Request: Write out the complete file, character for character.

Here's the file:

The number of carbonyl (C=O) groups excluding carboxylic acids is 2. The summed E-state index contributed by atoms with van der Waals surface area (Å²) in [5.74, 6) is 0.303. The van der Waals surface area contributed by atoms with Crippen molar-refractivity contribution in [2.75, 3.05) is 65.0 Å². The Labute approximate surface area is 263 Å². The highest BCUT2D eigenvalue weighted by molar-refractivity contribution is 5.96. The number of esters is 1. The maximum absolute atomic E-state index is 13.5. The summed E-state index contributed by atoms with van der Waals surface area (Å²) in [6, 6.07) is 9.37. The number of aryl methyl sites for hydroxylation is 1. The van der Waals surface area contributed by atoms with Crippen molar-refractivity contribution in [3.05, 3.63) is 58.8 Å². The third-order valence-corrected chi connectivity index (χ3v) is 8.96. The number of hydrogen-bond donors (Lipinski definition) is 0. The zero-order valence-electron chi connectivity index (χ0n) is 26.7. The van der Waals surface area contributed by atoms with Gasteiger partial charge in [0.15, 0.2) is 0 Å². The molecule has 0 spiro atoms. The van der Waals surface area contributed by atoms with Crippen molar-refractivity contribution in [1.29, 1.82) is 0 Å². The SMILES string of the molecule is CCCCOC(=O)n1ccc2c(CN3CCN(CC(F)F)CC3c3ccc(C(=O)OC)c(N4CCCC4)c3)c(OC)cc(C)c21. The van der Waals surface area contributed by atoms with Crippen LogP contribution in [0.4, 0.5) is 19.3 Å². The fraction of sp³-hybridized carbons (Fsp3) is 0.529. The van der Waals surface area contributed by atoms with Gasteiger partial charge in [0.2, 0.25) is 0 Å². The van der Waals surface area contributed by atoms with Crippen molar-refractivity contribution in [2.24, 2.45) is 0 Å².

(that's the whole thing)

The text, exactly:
The number of carbonyl (C=O) groups excluding carboxylic acids is 2. The summed E-state index contributed by atoms with van der Waals surface area (Å²) in [5.74, 6) is 0.303. The van der Waals surface area contributed by atoms with Crippen molar-refractivity contribution in [2.75, 3.05) is 65.0 Å². The Labute approximate surface area is 263 Å². The highest BCUT2D eigenvalue weighted by molar-refractivity contribution is 5.96. The number of esters is 1. The maximum absolute atomic E-state index is 13.5. The summed E-state index contributed by atoms with van der Waals surface area (Å²) in [6, 6.07) is 9.37. The number of aryl methyl sites for hydroxylation is 1. The van der Waals surface area contributed by atoms with Crippen molar-refractivity contribution in [3.05, 3.63) is 58.8 Å². The third-order valence-corrected chi connectivity index (χ3v) is 8.96. The number of hydrogen-bond donors (Lipinski definition) is 0. The zero-order valence-electron chi connectivity index (χ0n) is 26.7. The van der Waals surface area contributed by atoms with Gasteiger partial charge in [0.15, 0.2) is 0 Å². The molecule has 0 spiro atoms. The van der Waals surface area contributed by atoms with Crippen molar-refractivity contribution in [1.29, 1.82) is 0 Å². The SMILES string of the molecule is CCCCOC(=O)n1ccc2c(CN3CCN(CC(F)F)CC3c3ccc(C(=O)OC)c(N4CCCC4)c3)c(OC)cc(C)c21. The van der Waals surface area contributed by atoms with Crippen LogP contribution in [0.4, 0.5) is 19.3 Å². The fraction of sp³-hybridized carbons (Fsp3) is 0.529. The van der Waals surface area contributed by atoms with Gasteiger partial charge in [0.2, 0.25) is 0 Å². The van der Waals surface area contributed by atoms with Crippen molar-refractivity contribution in [2.24, 2.45) is 0 Å².